Advocates Show Broad Support for Paid Family Medical Leave
February 22, 2019
Adrian Paulsen |
On Thursday, February 14th, advocates from throughout the state gathered to testify in support of Paid Family Medical Leave. That day, the Connecticut General Assembly’s Committee on Labor and Public Employees held a public hearing, and by far, the bill that received the most testimony was Senate Bill 1: An Act Concerning Paid Family and Medical Leave.
Here at the Foundation, we support Paid Family and Medical Leave as part of a broader movement for social and economic justice, and see it as aligned with our mission and values. You can read our testimony in support of this bill here.
The enthusiasm and passion for the bill was palpable, and many brought heartfelt stories of family members suffering, jobs nearly lost, and the intense importance of being able to afford time off to care for loved ones, no matter how family is defined. All advocates for the bill expressed a desire to see health equity and fairness increase for Connecticut’ workers.
The hearing lasted more than eight hours, and advocates who came to testify on the bill dedicated most of their day waiting their turn to give testimony. Such patience, in addition to the large advocate turnout, spoke to the great emotional and economic significance of the bill for Connecticut residents, workers, and business owners.
The vast majority of those who came to the hearing were there to testify in favor of the bill.
Most of the advocates who came to testify in favor of PFML brought personal stories of family medical problems and ethical philosophies that highlighted the need for a Paid Family Medical Leave act to make Connecticut a more just and fair state for all workers. Many of these advocates, such as Councilman Justin Farmer of Hartford, Dr. Veronica Pimentel, and Councilwoman Wildaliz Bermudez, shared stories of family medical problems that nearly destroyed their personal lives.
They also discussed the universal nature of family medical emergencies and explained how the proposal would help address disparities in health equity between the middle class and lower-income people, providing a safety net for those workers who could not otherwise afford to take time off to care for loved ones.
At several points during testimony some advocates broke into tears. Perhaps the most notable moment of emotion came when State Senator Gary Winfield (D) cried upon recalling the difficulties he and his wife faced when their son, who was born premature, refused to eat without him present. Senator Winfield’s son had to remain in the Neonatal Intensive Care Unit for a prolonged time while Senator Winfield had to work every day because he could not afford to stop working and stay with his son.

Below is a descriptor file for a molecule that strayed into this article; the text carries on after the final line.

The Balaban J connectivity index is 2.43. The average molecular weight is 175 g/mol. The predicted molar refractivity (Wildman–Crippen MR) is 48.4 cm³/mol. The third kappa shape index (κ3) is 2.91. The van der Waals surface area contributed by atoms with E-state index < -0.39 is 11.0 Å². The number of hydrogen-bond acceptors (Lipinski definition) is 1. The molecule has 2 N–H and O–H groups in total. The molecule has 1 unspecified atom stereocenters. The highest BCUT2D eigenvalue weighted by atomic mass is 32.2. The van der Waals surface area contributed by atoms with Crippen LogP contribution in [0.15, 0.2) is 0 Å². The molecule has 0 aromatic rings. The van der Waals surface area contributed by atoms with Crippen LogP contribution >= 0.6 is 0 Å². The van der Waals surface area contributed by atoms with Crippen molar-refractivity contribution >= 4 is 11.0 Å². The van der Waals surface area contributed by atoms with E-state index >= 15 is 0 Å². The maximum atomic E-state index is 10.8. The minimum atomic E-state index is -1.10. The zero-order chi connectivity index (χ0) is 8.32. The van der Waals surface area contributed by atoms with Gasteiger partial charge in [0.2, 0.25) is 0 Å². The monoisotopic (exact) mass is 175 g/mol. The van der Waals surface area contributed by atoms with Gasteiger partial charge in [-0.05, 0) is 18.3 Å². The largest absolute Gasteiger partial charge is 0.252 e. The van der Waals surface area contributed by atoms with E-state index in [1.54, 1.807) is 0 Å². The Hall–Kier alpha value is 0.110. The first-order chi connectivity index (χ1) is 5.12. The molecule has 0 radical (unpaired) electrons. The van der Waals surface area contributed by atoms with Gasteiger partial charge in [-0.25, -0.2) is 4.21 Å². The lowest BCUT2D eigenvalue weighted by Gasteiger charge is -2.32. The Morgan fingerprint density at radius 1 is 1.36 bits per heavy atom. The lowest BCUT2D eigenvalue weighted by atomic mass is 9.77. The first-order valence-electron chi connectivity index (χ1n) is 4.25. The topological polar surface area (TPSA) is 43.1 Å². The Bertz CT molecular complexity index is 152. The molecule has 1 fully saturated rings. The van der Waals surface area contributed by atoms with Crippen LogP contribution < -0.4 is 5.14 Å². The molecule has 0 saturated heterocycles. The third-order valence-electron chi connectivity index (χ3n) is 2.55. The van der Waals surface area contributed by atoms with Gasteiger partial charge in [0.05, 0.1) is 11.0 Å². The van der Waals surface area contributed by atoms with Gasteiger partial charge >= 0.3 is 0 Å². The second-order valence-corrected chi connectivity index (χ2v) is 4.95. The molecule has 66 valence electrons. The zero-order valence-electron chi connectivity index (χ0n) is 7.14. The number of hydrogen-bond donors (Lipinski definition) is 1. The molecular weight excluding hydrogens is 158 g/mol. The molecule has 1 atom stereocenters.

Fortunately, Senator Winfield’s son – and the rest of his family – survived this experience, but it led him to argue “this is a bill that is a life-saver.”
He spoke passionately that without the passage of a Paid Family Medical Leave Act, more people will continue to have to make choices like his and many of them will have to put their family members’ health in jeopardy by choosing work and fiscal survival over life and health.
Representative Chairwoman Robyn Porter proved to be a major supporter of the bill, arguing
- “This bill is about the most important people – us” and
- “We have to stop putting a price on things that are priceless.”
Many other advocates echoed and expanded on this sentiment, arguing that PFML would serve to extend the safety net for workers in Connecticut, helping to save lives and improve the quality of lives.
Some advocates, such as Madeline Granato, Policy Manager for the Connecticut Women’s Education and Legal Fund, emphasized a broad and statistically-based picture of the bill’s benefits.
These advocates argued that Senate Bill 1 on Paid Family and Medical Leave would:
- Help to put Connecticut’s businesses on a more even footing with small and medium-sized businesses in other nearby states and
- Help to bring greater health equity to Connecticut workers, particularly single working mothers and African-American and Latinx families.
The terms “safety net,” “health equity,” and “life and death” came up over and over again throughout the testimony, and many advocates indicated the nature of these concerns were near-universal to all workers in Connecticut. These are the themes that dominated the hearing, and they powerfully motivated the vast majority of those who came to testify in favor of the Act Concerning Paid Family and Medical Leave.
Here at the Foundation, we stand in solidarity with all the advocates supporting this bill.
Learn more about the CT Campaign for Paid Family & Medical Leave
Read more about the the issue via CT New Junkie’s article: “Chances of Paid Family Medical Leave Improve”